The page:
Ebola ring vaccination trial set for Guinea launch

The World Health Organization (WHO) announced today that a phase 3 trial of a Canadian-developed Ebola vaccine will launch this week in Guinea, with a ring vaccination strategy designed to test if vaccines might be useful for stamping out hot spots in outbreak settings.

In a separate development involving the same vaccine, a research team from the United States reported their experience using it to try to prevent Ebola infection in a doctor who sustained a needlestick injury while treating patients in Sierra Leone. The doctor tested negative for Ebola, but the effect of the vaccine was unclear, the report said.

The vaccine, called VSV-EBOV, uses an Ebola virus protein spliced into a vesicular stomatitis virus (VSV). The vaccine was developed by researchers from the Public Health Agency of Canada (PHAC) and has been licensed to NewLink Genetics and Merck. A phase 3 clinical trial involving it and another vaccine candidate, using a different trial design, is already underway in Liberia.

Trial targets hot spot

Guinea's trial, set to launch on Mar 7, will be conducted by experts from the WHO, Guinea's health ministry, Doctors without Borders (MSF), and Norway. The Canadian government has trained and supported African research teams involved in the trial and is providing technical advice, the WHO said in its statement today.

The trial will take place in a region of Guinea that has the nation's highest number of cases. The ring vaccination strategy has been used in the past to eradicate smallpox, and the international team that put together the trial design includes Donald A. Henderson, MD, who spearheaded the WHO's smallpox eradication effort.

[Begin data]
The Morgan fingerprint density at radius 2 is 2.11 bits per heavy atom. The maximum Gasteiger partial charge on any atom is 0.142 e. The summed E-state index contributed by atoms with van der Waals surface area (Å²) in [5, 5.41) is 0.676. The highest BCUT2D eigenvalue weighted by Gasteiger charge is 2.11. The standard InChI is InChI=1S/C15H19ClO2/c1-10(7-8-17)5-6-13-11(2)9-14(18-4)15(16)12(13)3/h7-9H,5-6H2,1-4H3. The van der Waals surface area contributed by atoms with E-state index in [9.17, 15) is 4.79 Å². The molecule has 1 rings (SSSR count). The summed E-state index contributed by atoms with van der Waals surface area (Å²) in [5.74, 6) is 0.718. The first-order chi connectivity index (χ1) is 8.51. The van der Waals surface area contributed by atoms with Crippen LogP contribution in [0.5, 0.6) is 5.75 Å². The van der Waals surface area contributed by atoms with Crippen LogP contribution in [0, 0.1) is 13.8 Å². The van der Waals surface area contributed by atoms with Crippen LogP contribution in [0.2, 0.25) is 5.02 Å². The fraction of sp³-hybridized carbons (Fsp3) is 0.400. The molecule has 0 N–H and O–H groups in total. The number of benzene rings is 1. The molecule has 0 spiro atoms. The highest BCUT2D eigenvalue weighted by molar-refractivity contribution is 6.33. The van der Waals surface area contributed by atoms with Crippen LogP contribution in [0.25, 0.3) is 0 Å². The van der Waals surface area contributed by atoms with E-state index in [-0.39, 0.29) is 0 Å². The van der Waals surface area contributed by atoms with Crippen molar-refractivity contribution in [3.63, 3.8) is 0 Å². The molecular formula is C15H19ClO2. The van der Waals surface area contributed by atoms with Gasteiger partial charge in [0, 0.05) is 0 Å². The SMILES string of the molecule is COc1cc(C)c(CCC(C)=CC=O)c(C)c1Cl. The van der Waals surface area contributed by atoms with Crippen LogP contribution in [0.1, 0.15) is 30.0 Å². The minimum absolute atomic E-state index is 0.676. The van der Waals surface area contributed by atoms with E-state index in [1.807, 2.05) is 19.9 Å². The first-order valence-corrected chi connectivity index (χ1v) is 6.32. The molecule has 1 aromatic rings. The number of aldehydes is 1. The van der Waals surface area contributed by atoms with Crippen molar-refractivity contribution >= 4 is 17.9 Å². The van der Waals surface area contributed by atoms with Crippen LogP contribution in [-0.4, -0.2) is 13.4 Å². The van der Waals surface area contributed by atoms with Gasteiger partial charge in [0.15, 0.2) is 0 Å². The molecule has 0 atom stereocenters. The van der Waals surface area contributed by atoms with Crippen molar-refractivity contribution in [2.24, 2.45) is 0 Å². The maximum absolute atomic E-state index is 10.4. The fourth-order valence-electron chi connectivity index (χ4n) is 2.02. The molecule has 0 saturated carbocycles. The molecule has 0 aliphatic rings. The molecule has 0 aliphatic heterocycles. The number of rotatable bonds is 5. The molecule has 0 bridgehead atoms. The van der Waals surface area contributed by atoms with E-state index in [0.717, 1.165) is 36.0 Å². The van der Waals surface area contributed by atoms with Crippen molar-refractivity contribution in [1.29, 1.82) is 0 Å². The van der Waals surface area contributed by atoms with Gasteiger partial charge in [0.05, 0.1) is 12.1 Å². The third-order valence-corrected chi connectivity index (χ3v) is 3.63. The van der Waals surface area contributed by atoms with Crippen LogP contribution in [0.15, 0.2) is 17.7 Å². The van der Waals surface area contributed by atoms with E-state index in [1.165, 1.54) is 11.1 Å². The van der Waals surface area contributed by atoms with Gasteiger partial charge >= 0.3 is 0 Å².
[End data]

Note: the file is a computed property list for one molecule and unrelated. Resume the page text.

Marie-Paule Kieny, PhD, WHO assistant director-general and head of its Ebola research and development team, said in the statement that though Ebola cases are declining, the world can't let down its guard until the region reaches zero cases. "An effective vaccine to control current flare-ups could be the game-changer to finally end this epidemic and an insurance policy for any future ones," she said.

Once a new Ebola case-patient is diagnosed, researchers will identify contacts and offer them the vaccine. The goal of the trial is to assess if the vaccine protects people who were potentially exposed to the virus and if vaccinating contacts could create a buffer of protection to curb the spread of the virus. The WHO said frontline health workers will also be offered the vaccine.

The WHO's Ebola intervention advisory group selected VSV-EBOV for the Guinea trial because it met certain parameters, which included an acceptable safety profile, an appropriate immune response that included neutralizing antibodies, and timely availability of enough doses. The WHO said a second vaccine will be tested in a sequential study when supply is available.

Case report details postexposure use

Meanwhile, the report on the use of VSV-EBOV as prophylactic treatment after a needlestick injury in Sierra Leone appeared today in the Journal of the American Medical Association (JAMA). The injured doctor received a dose of the vaccine, flown to Sierra Leone on an emergency basis, 43 hours after the late-September injury. He declined other interventions besides the vaccine, and it was administered as he was medically evacuated to the United States.

The 44-year-old doctor, who was previously identified as Lewis Rubinson, MD, PhD, was observed and cared for at the National Institutes of Health Clinical Center in Bethesda, Md. He directs the critical care resuscitation unit at the University of Maryland's Shock Trauma Center.

VSV-EBOV has shown promise as a postexposure treatment in animal studies, and it has been used only once before for that purpose in a human—in 2009 for a lab worker in Germany who also suffered a needlestick injury.